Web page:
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Even though Canada is our close neighbor, Americans often forget that the 37 million Canadians represent a substantial portion of the customers for goods and services provided by America's businesses. In fact, Canada is by far America's largest export market.

The U.S. exports more to Canada's relatively small population than to all the people living in China, Japan, Germany and France combined. That's more than 1.6 billion people. Put another way, on a per capita basis, Canadians buy eight times more American products than vice versa.

Any way you cut it, Michigan is at the epicenter of U.S.-Canadian trade. More than $100 billion a year in U.S. goods enters Canada via Detroit's Ambassador Bridge and through Port Huron. Michigan now exports nearly 15 percent of the state's annual production of goods and services to Canada. As Michigan's largest export market, Canada remains crucial for the success of Michigan businesses and workers.

While not perfect, the North American Free Trade Agreement has been instrumental in facilitating the growth of not just Michigan businesses, but for businesses all around the country. Indeed, 11 million American jobs and more than 125,000 small businesses depend on access to Mexican and Canadian markets and established supply chains with our neighbors to effectively compete in the global economy. More simply, we all depend on NAFTA.

Through the agreement, and since NAFTA went into effect in 1994, Michigan's exports to Canada and Mexico have increased by $18 billion. Trade with Canada and Mexico, facilitated by NAFTA, now supports more than 300,000 jobs in Michigan. Of note, one out of five Michigan manufacturing jobs depend on exports to Canada and Mexico, and Michigan manufacturing firms export more to Canada and Mexico than the rest of the world combined.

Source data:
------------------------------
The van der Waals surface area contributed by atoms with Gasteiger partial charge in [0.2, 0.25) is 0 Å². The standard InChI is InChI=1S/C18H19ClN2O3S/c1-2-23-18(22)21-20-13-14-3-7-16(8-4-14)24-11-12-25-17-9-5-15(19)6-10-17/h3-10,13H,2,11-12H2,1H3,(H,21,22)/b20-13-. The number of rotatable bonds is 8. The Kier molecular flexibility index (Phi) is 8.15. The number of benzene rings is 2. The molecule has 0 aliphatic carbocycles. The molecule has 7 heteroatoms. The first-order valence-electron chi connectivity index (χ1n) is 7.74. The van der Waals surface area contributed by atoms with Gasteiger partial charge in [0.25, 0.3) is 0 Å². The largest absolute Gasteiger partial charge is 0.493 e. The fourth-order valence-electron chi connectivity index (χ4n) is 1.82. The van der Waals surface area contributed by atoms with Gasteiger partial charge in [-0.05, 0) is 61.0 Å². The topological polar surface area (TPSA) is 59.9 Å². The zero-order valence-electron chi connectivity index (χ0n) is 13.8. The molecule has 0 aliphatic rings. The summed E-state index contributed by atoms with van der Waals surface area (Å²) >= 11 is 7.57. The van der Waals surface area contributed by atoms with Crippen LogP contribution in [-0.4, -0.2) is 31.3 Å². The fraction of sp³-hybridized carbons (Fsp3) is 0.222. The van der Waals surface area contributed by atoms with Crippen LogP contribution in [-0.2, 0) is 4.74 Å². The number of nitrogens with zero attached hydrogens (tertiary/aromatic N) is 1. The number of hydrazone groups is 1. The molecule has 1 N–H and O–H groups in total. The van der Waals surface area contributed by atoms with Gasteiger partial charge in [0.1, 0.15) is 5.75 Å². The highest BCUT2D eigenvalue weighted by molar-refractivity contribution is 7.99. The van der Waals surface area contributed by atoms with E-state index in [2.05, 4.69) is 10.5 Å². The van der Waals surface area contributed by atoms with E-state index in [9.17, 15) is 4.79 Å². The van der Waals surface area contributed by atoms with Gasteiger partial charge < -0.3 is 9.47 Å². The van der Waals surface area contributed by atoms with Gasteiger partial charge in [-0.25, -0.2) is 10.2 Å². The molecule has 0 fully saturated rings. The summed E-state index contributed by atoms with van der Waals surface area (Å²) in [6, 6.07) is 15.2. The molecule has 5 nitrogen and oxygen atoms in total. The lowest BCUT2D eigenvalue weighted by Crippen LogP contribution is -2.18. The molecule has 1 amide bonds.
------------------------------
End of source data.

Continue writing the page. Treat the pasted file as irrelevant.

Withdrawing from this important agreement would be a colossal mistake resulting in a 21 percent reduction in exports to NAFTA partners jeopardizing 50,000 jobs in Michigan.

Given these stakes, a NAFTA 2.0 must remain trilateral to allow U.S. businesses to continue accessing customers in their two largest export markets. A deal with Mexico alone won't cut it for Michigan families — Canada must be included.

President Trump is right to re-examine the agreement. After all, there have been tremendous technological, economic and geopolitical advancements since 1994 when NAFTA was implemented.

Specific updates to the agreement should include provisions that promote e-commerce and digital trade, strengthen investment and intellectual property protections and help small- and medium-sized businesses gain access to Mexican and Canadian markets. Modernizing NAFTA to eliminate these and other barriers to trade will promote continued growth in Michigan and throughout the U.S. Walking away from a trilateral NAFTA, however, would undermine the benefits of the agreement and lead to painful economic consequences.

The goal during the negotiations should be to update and modernize NAFTA by pursuing policies that strengthen the agreement and its trilateral structure, not weaken it. To do that trade negotiations need to be conducted with mutual respect. New tariff threats are counterproductive to securing new opportunities for U.S. businesses and workers.

Canada is far more than a trading partner and the biggest customer for American products. From Juno Beach at D-Day to the mountains of Afghanistan, Canada has been — and remains — a close American ally.

That's why the Trump administration must maintain and modernize a trilateral NAFTA. Doing so not only secures economic benefits across the U.S. and cements our mutually beneficial relationship with Canada, but also sets the table for the U.S. to work with Canada and other allies to achieve broader trade policy goals, like tackling unfair Chinese trade practices with a unified front.

Bill Lane is executive director of Trade For America.

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